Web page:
28. Helen Martin says:

    Jan, I hope you do send the photo to Admin & that he posts it, especially as we’re rather into admiring navy divers just now.That diver must have done a lot to warrant a whole statue and I’m assuming he did it before SCUBA gear.
    Yes, I did admire a team that could come that far up the standings. Roll on Qatar! (If that’s where it does actually end up. There’s still a lot of controversy.)

  29. Peter Tromans says:

    The original E coupe was good, but they stretched the car and raised and bent the roof to allow a back seat (for micro people), taller drivers and an automatic transmission…. Progress, but it lost the balance of the lovely curves.

    Footie – well it’s a knock out competition, which makes things interesting since the result of one game depends on luck as well as ability. And FIFA does seem to want to help the less mainstream teams…. Well you have to find some consolation.

  30. Helen Martin says:

    It’s always satisfying to discover that a person’s faint dislike is founded on real sources. Thank you, Peter. I haven’t gone back to compare one design year with the next and I will gladly accept your analysis.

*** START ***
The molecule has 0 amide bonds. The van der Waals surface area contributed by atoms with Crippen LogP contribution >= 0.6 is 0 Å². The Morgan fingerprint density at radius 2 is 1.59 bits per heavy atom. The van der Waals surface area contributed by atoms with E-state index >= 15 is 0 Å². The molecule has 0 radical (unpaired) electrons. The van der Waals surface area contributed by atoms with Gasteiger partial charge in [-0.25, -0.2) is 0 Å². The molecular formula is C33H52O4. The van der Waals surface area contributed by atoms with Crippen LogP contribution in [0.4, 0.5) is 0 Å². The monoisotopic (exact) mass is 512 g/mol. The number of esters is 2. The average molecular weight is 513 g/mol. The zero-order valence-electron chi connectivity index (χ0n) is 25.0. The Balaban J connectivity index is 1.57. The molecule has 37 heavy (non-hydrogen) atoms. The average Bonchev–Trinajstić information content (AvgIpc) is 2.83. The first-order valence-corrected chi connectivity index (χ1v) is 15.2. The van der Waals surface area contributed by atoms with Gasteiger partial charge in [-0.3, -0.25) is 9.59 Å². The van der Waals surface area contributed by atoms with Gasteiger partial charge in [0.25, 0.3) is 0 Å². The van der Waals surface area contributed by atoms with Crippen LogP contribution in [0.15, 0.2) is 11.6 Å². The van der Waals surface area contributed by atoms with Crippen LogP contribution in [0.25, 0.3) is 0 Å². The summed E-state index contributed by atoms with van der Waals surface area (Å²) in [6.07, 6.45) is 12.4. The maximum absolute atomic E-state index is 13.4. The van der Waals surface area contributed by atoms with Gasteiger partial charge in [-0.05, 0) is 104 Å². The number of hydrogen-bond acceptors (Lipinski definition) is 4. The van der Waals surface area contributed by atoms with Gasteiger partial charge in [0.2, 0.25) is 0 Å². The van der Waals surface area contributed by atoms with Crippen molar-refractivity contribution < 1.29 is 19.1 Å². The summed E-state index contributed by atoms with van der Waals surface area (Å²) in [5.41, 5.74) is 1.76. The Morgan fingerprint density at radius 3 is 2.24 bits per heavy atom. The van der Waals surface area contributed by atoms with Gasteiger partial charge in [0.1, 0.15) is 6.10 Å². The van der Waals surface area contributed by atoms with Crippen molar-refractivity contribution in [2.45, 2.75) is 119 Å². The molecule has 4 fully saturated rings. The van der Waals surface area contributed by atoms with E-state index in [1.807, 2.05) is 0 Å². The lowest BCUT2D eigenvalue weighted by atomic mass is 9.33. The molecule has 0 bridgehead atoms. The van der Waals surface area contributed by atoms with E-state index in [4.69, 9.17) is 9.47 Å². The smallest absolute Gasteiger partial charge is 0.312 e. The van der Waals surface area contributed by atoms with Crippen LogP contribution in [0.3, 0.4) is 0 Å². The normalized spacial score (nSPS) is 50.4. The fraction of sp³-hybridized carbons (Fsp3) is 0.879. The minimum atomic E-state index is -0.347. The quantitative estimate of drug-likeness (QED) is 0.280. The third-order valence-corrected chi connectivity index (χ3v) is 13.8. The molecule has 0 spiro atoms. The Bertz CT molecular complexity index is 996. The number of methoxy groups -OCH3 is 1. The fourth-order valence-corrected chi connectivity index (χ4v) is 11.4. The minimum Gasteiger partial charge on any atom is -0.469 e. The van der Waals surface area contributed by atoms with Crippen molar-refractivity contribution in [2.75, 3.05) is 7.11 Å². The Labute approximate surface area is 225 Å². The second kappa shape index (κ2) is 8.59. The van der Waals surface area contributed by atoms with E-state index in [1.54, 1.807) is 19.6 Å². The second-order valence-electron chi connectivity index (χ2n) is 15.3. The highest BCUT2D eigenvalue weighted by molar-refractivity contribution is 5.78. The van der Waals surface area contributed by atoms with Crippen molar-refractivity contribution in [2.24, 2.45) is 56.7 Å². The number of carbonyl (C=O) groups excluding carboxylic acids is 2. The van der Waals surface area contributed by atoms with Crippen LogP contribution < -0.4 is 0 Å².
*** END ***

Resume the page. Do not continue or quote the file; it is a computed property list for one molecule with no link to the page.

Footie. Peter, as has been noted, England was well down in the standings at the outset. I know it doesn’t help but third place is not shabby under those conditions. And they’ll get third tomorrow, they will.

  31. Helen Martin says:

    No, third is not shabby, but it’s Belgium’s not England. Sad.

  32. Wayne Mook says:

    Sorry a bit slow on the reply, as soon as high and low culture come into it, class will always be there.

    To be honest there are some handsome cars. F1 has amazing technological design, the engineering is cutting edge, it has one of the most sort after and romantic marques at it’s head, Ferrari, but it can still be written of with a remark like, ‘boys with their toys.’ Cars are popular right across the board, but as soon as it has physical labour, you have the proletariat and with that added popular. Popular culture is low brow, sad but that’s the general gist. F1 for all the history and some beautiful cars it’s still popular, physical and a gentleman should never get their hands dirty.

    Bentley’s were racing cars, Bugatti was, only Rolls-Royce really wasn’t involved in racing and Royce originally was involved with cranes.

    The bottom line is if you enjoy something, to hell with what anyone else says or the label they put on it. But I guess most of us know that anyway.